Wikinews:Water cooler/technical/archives/2014/February

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Recover access to Wikinews YouTube account

I've asked around, and we're down to one email address to regain access to our YouTube account. However, it is a bit of a puzzler:


Anyone able to guess who that might be?

I managed to figure out that b****.*****l@o*.**.** was one of my old accounts; but, O2 have closed email services for all but broadband customers. If we can work out who the other (above) email address might be, and contact them, then we can recover the account. --Brian McNeil / talk 12:06, 10 February 2014 (UTC)[reply]

Wikinews:Water_cooler/miscellaneous/Archive/17#YouTube_WikinewsUser:Symode09? Gryllida 13:48, 14 February 2014 (UTC)[reply]

JavaScript updates

See MediaWiki talk:Ticker.js#Updates. (talk) 10:44, 13 February 2014 (UTC)[reply] emails and use of 3rd-party collectors known to collaborate with intelligence services

The problem of using Google's email services as an auto-collector on email addresses caused more friction than I would've liked last time it was raised; however, in forwarding a substantial document to the reporters' list I've - once again - discovered that my request people avoid the likes of gmail has been ignored.

Before I act, and so this cannot be said to be done in a unilateral manner, which of the following options do people believe might be reasonable:

  1. Delist from scoop/reporters distribution lists when found to be using Gmail to auto-collect email?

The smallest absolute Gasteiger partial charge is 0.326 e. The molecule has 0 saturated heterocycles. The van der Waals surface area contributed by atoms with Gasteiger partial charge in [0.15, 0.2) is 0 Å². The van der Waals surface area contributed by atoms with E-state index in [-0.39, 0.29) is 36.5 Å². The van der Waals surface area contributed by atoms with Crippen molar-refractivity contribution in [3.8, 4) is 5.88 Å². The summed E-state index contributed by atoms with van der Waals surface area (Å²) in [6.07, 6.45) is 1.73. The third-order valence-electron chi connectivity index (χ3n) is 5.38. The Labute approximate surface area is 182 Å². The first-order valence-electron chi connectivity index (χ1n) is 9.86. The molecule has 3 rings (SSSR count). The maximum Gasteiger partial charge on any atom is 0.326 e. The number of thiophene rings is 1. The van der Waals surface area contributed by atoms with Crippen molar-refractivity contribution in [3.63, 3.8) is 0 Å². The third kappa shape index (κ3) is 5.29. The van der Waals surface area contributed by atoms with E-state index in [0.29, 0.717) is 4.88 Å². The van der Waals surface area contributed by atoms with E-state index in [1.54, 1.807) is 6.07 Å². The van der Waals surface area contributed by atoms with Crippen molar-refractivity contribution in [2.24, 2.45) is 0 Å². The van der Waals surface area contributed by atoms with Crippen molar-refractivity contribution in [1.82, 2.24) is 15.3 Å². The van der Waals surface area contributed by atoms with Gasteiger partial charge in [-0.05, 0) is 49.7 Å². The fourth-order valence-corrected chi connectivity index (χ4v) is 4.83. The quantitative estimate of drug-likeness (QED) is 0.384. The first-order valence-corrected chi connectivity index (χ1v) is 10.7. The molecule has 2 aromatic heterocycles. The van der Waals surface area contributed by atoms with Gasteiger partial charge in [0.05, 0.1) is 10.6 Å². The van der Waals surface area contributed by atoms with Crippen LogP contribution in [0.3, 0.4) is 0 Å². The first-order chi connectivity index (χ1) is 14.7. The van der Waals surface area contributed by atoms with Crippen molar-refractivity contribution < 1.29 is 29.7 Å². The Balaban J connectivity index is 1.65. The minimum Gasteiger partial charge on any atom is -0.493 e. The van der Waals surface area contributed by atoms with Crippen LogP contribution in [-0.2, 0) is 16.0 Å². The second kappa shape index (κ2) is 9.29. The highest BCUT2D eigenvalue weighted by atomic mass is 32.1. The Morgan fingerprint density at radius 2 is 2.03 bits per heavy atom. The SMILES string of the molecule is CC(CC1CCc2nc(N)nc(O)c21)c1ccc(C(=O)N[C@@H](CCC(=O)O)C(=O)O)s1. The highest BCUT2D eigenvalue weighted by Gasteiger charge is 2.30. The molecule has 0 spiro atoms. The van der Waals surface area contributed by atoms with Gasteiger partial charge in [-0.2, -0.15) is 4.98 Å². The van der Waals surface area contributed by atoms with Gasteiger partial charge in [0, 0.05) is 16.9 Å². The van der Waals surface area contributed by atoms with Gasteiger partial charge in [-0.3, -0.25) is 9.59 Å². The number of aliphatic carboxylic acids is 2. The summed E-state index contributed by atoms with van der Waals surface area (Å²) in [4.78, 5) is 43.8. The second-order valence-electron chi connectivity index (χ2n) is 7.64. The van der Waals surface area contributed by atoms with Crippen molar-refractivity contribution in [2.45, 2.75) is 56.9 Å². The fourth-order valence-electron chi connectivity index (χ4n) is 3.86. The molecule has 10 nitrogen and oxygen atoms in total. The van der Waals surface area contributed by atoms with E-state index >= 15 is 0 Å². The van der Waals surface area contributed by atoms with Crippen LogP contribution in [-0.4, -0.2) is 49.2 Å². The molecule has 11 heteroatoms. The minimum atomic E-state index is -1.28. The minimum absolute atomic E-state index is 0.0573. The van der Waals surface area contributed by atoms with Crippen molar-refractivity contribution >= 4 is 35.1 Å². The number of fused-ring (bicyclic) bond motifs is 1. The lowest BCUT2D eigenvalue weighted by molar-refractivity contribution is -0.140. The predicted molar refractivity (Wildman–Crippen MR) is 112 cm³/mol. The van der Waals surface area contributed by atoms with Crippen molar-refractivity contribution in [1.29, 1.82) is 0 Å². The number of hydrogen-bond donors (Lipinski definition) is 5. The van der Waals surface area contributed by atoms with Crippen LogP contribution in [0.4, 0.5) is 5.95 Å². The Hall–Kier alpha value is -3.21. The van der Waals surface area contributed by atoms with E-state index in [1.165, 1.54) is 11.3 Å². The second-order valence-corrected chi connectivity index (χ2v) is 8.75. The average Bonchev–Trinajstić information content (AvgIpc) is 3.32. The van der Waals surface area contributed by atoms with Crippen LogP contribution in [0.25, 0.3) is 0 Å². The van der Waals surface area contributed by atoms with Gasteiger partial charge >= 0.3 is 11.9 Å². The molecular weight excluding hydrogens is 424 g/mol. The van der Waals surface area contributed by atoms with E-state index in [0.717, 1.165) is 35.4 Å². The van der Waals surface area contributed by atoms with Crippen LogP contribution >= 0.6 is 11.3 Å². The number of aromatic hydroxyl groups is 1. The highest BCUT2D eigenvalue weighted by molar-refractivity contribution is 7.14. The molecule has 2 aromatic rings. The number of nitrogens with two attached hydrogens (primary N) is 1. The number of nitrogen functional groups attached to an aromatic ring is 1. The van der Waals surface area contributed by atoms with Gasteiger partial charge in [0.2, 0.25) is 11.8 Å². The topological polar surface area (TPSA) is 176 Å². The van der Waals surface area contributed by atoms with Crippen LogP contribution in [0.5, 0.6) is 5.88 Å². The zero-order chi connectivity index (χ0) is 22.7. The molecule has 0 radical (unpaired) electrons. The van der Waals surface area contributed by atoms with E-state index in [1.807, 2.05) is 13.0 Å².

2. Closure of email addresses until given assurances Gmail will not be used?

We're not, currently, handling anything suitably sensitive to have this as a major concern. But, it is the fact this was a point of conflict previously — one I assumed everyone was clear on being unacceptable — which is most-irksome. We should be amongst the groups who get fresh stuff from WikiLeaks; that'll never happen if we have to work on the assumption someone will use google email services and put their convenience ahead of the security of our sources. --Brian McNeil / talk 18:36, 16 February 2014 (UTC)[reply]

Absolutely not in regards to deactivating the addresses entirely; no telling what people might use those for. I (probably inappropriately) use mine as my primary email address, and can't remember the password for, nor when I last logged into, the free webmail account I used before that. The question I have to ask is, given just how much data is hoovered and stored, can we realistically have any faith any emails we send using any account are private from NSA, GCHQ etc?
There also lacks an alternative to amalgamating via Google etc, unless people log straight into the webmail part of The setup page lists settings available to hook up Wikinewsie to a local client like Thunderbird (which I used, before fire claimed my old laptop, God have mercy on its soul) but they aren't helpful to those who struggle with technical biz. Adding an exception is well-explained, but that's the easy bit. The mail protocols, and use of ports, will fly over many heads. BRS (Talk) (Contribs) 18:48, 16 February 2014 (UTC)[reply]